Colorado Springs, Colorado United States | Member Since 2011
Tim Powers has composed a super spy novel with more than a touch of the supernatural. Told in long story sections out of chronological order, you often learn the reasons why things happen long after you witness them when they occur. Powers has made the editorial choice to tell Andrew Hale’s story out of sequence, and it is very effective; for situations that may at first seem to have a simple explanation take on an entirely new meaning when the full machinations of the plot are revealed. DECLARE has a plot that is intricately baroque in its complexity and interconnectedness and a quixotically satisfying conclusion that pulls in lose strings from every major character. This, to me, is an exceptional Tim Powers novel, displaying all the elements I expect from him: immense historical detail, quirky characters, and a well-ordered sense of the fantastic. The spook business verifiably earns its nick-name here. The characters seem to be real people placed in unreal circumstances so bizarre that you find yourself buying into the weirdness just for the privilege witnessing the story unfold . Some of the players in fact are real historical figures from the world of international espionage. The way Powers manages to weave a complex story under and around the life of Kim Philby, the notorious cold-war spy, is fascinating and gives the novel an air of credibility. I had read the print version of this book years ago and found it to be eerie and unsettling. This audio version seems much less creepy and more accessible. Perhaps I have become desensitized, but I think not. I think it is the very nature of having someone read the book to you. The phenomena is more likely attributed to the sense that you are not alone; the narrator is a companion, your steady voice of reason and a buffer between you and the strangeness of the underworld.
Simon Prebble is a fine narrator for this book and imparts a steady pace to the story and a much needed link to reality in a tale that could become absurd with a more melodramatic performance. His portrayal of Kim Philby is particularly good, giving him a vulnerable stutter than brings him down to life. The book does start slow, first building the relationship with the protagonist, but when the dialog and the supernatural plot begin to open up Prebble’s performance elevates his inflection to match.
The continuing saga of trigger happy Specialist James McGill This time Legion Varis, fresh from the disaster on STEEL WORLD, are thrown into another crisis that could mean the end of humanity if the Galactic Empire is not pleased with the outcome. There is some witty banter, but this is not at all comedy. This is a serious attempt at forecasting what a military engagement might be like in the future where humanity is the new kid on the block and can only offer our guts and glory. I like the direction this story is going and will look forward to future installments.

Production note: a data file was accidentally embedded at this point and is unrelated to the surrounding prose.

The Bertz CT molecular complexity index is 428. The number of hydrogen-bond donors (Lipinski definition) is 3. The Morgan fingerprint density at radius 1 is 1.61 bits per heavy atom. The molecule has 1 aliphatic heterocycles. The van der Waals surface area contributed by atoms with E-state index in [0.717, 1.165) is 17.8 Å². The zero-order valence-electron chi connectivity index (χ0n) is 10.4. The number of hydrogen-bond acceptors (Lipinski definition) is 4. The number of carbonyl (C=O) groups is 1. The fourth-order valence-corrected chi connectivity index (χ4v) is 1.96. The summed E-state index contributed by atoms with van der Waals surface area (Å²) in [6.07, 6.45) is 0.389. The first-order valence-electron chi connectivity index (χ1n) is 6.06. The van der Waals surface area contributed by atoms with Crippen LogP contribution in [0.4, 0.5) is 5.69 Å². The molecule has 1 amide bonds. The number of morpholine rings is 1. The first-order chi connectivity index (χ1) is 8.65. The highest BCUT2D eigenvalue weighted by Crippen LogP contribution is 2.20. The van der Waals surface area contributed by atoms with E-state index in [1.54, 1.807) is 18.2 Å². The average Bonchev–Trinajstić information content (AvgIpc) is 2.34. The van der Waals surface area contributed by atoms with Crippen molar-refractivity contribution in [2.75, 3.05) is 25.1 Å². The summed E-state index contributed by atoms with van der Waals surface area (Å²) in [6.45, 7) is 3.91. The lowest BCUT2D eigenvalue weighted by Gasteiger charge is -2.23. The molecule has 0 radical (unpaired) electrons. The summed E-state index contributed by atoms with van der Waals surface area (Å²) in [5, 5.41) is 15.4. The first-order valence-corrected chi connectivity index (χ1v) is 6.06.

Mark Boyet gives this Space Opera an air of authenticity. He has great diction and can project unique inflections for all the different characters. He helps to make this an entertaining listening experience.
This was my second John Scalzi book and was quite a relief after enduring the annoying character identifiers of ANDROID’S DREAM. Either Scalzi was taken to the woodshed by the audio producers and ordered to eliminate all the “he said,” “she said” repetitions in the dialog scenes; or he was tired of playing practical jokes on his listeners and allowed the characters to be recognized by the context of their words. In any event, the character identifiers in the dialog scenes are completely transparent. Now you can focus on the story.
Here Scalzi writes like a Hollywood insider. He seems to know all the moves that occur behind the scenes. His protagonist is a talent agent thrust into the midst of the historic first contact with an alien species. It is a fun idea and plays like a comedy.
Wil Wheaton is becoming one of my favorite narrators. I will always be amazed that Wil Wheaton, who played Wesley Crusher, the most annoying character on Star Trek the Next Generation, could become such an excellent voice actor. Wheaton gets the audiobook medium like few others. He seems to sense the different characters to the degree that even when he doesn’t employ a distinct character voice, he is still able to set off each character apart by distinct pacing and diction. He’s one of the best. Don’t miss him.